NOTICE | PHILIP MARTIN: Financial instruments

Last September, during the mid-season opener of the Showtime series “Billions”, American rocker Jason Isbell appeared as himself, to play a benefit sponsored by Taylor Mason Capital. Later in the show, he visited the gallery of painter Nico Tanner (Frank Grillo), who is essentially kept as a pet by charming, evil billionaire Bobby Axelrod (Damian Lewis).

Isbell looks at Tanner’s paintings and makes approving noises. When Axelrod offers to consider commissioning a piece from Tanner, Isbell objects.

“I spend most of my money on guitars,” he says.

If you know Isbell’s concerts, you do not doubt the accuracy of this line; the last time he performed in Little Rock, he showed off tens, if not hundreds of thousands, of instruments on stage. In a (terribly edited) YouTube video posted by GQ as part of its “Collected” series a little over a year ago, Isbell opened up about his collection of guitars, which he says only contained era that 50 or 60 instruments.

In the video, Isbell shows off some 1953 Gibson Les Paul “goldtops” (instruments Reverb magazine lists at $13,205-$22,740), a pre-CBS ’65 Fender Telecaster (more or less $20,000), a ’60 Fender Strat ($33,000 to $75,000), a 1961 Gibson ES 335 ($25,995 to $41,995), a Gretsch White Falcon that belonged to John Prine, a 1950s Martin D-18 (3 $500; $6,500 in the current market) and the centerpiece of the collection, a 1959 Les Paul Standard Sunburst nicknamed Red Eye, which once belonged to Lynyrd Skynyrd guitarist Ed King. (Isbell has been coy about the price he paid for the guitar, bought from King’s widow, but estimates range up to $650,000. The 1973 Fender Stratocaster that King used to write and record “Sweet Home Alabama” reportedly sold for $450,000.)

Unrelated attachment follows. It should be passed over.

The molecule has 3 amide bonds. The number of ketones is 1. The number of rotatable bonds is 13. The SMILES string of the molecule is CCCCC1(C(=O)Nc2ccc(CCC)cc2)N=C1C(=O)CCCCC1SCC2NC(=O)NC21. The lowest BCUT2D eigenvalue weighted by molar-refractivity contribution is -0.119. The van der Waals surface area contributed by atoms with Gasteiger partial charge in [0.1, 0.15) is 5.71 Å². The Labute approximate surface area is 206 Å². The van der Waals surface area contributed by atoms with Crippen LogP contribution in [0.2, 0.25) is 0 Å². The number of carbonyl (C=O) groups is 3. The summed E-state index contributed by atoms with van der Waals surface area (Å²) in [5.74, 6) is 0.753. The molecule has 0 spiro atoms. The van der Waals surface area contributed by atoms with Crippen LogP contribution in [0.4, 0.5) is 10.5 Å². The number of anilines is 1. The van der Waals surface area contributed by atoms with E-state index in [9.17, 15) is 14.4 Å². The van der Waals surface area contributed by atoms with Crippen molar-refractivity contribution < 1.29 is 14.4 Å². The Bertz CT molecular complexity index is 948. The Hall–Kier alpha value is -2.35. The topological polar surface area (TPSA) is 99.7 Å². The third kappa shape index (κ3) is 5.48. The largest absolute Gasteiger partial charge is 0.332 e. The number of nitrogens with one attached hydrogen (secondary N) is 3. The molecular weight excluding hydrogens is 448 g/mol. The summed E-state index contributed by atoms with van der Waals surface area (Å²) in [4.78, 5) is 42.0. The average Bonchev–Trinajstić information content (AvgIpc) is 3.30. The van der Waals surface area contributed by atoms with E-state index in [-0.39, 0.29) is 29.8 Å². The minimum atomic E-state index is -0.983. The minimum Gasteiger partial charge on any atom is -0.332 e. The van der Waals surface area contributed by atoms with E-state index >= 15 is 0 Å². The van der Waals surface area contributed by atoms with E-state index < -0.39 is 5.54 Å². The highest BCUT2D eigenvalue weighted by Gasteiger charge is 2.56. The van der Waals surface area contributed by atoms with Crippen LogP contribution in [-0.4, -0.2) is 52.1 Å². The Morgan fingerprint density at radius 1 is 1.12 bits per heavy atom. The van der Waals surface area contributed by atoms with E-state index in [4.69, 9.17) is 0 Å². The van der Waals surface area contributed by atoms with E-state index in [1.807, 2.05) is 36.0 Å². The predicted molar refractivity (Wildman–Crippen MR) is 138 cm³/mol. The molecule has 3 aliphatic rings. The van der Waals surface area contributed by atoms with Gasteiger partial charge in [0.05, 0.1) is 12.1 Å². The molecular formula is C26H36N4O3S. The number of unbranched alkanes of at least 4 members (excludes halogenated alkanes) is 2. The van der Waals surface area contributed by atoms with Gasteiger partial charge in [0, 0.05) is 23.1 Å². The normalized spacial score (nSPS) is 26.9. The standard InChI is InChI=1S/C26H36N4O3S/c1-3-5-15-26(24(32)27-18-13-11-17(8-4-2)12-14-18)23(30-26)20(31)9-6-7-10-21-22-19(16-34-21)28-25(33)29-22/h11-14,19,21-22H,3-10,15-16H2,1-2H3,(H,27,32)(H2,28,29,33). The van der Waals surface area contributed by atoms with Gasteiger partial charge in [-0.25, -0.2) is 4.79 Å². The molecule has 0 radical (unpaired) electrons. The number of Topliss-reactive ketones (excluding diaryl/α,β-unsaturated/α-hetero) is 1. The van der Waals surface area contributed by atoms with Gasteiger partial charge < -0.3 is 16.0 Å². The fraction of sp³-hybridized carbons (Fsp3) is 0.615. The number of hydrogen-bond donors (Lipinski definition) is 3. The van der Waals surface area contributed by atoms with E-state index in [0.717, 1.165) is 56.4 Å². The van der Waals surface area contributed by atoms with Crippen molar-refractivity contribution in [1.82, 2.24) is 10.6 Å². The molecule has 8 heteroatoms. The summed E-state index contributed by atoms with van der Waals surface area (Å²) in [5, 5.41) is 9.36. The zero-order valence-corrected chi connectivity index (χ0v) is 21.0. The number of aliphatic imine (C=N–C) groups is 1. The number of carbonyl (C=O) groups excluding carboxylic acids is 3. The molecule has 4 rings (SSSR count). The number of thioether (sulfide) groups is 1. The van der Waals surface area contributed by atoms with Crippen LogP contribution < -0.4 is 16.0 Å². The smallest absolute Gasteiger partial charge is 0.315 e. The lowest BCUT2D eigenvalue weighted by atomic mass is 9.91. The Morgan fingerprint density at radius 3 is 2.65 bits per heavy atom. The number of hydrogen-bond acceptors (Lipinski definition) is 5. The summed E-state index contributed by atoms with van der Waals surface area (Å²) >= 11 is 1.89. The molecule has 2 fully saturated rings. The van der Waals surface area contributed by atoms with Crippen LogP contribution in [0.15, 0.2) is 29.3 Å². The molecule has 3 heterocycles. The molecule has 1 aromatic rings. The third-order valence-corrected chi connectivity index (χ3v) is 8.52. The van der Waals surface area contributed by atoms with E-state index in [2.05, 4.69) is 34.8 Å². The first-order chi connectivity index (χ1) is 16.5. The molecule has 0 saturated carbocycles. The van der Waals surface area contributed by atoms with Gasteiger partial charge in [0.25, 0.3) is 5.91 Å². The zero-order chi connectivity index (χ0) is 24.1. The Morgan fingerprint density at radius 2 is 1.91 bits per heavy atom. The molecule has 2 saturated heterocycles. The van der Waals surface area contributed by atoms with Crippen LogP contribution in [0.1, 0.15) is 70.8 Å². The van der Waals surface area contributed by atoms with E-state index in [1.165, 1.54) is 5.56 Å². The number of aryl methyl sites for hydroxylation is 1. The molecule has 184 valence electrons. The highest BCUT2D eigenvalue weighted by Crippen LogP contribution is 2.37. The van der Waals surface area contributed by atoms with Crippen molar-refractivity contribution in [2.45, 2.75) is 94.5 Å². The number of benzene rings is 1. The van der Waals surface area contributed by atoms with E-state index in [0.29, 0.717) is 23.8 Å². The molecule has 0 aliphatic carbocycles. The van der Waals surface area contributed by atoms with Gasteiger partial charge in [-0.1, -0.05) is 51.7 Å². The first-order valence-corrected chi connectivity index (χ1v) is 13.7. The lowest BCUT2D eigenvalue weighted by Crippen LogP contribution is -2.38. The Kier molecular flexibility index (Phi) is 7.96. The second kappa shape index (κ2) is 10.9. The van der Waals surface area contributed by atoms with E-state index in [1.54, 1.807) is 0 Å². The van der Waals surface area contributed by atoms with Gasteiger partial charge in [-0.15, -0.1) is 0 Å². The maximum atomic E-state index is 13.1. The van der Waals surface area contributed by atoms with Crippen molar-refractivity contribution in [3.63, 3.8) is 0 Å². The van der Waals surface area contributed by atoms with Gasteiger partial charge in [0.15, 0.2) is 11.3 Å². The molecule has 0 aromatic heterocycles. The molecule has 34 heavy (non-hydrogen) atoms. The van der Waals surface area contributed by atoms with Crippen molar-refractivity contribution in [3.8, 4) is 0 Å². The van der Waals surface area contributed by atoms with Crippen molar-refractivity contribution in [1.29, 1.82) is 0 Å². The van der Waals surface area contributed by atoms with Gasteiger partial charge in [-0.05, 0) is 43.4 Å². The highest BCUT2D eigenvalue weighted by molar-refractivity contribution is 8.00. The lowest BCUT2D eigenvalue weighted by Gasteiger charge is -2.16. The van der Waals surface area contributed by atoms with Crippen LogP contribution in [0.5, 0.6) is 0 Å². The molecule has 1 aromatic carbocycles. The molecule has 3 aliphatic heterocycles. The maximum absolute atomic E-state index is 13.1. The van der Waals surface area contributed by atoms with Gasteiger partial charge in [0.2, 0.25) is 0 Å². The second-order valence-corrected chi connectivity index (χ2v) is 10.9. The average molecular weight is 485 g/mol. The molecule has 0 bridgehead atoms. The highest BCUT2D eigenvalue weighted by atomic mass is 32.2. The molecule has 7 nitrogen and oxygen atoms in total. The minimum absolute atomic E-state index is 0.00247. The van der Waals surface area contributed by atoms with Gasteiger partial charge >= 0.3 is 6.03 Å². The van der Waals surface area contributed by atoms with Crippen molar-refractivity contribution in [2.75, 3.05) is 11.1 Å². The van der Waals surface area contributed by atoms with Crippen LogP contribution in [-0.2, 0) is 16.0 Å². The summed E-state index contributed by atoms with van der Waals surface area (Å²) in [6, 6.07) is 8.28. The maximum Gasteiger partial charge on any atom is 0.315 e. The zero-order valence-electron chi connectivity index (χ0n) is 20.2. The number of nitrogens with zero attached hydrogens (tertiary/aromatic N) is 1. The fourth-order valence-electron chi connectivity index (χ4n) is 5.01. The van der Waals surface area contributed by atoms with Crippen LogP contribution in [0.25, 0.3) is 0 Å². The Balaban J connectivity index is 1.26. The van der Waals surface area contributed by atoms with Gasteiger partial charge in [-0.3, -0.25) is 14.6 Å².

We can be sure that in real life, Isbell spends most of his money on guitars.

Good for him. People spend their money on a lot of things, and I’d rather have classic instruments in the hands of musicians like Isbell than in the dampened safe of a billionaire collector à la Bobby Axelrod. This is where Ed King’s Redeye ended up after it was stolen from him at gunpoint in 1987.

For years, King called every music and pawn shop in every town he visited to try and get the guitar back. Then, 11 years later, he saw it in “The Beauty of the ‘Burst: Gibson Sunburst Les Pauls from ’58 to ’60”, a book by Yasuhiko Iwanade. Although the book has yet to be translated into English, King recognized his guitar by a distinctive red spot near the toggle switch. Fortunately, Iwanade provided the serial number of the guitar. It matched.

While the statute of limitations had expired for the theft, the book credited a collector, Perry Margouleff, as the current owner of the guitar. King dug a little deeper and discovered that Margouleff, while collecting guitars, often acted as a buyer of guitars for Dirk Ziff, the billionaire scion of the Ziff Davis Company, publishers of PC Magazine and Car and Driver, and a hedge fund manager who was one of the Democratic Party’s biggest donors.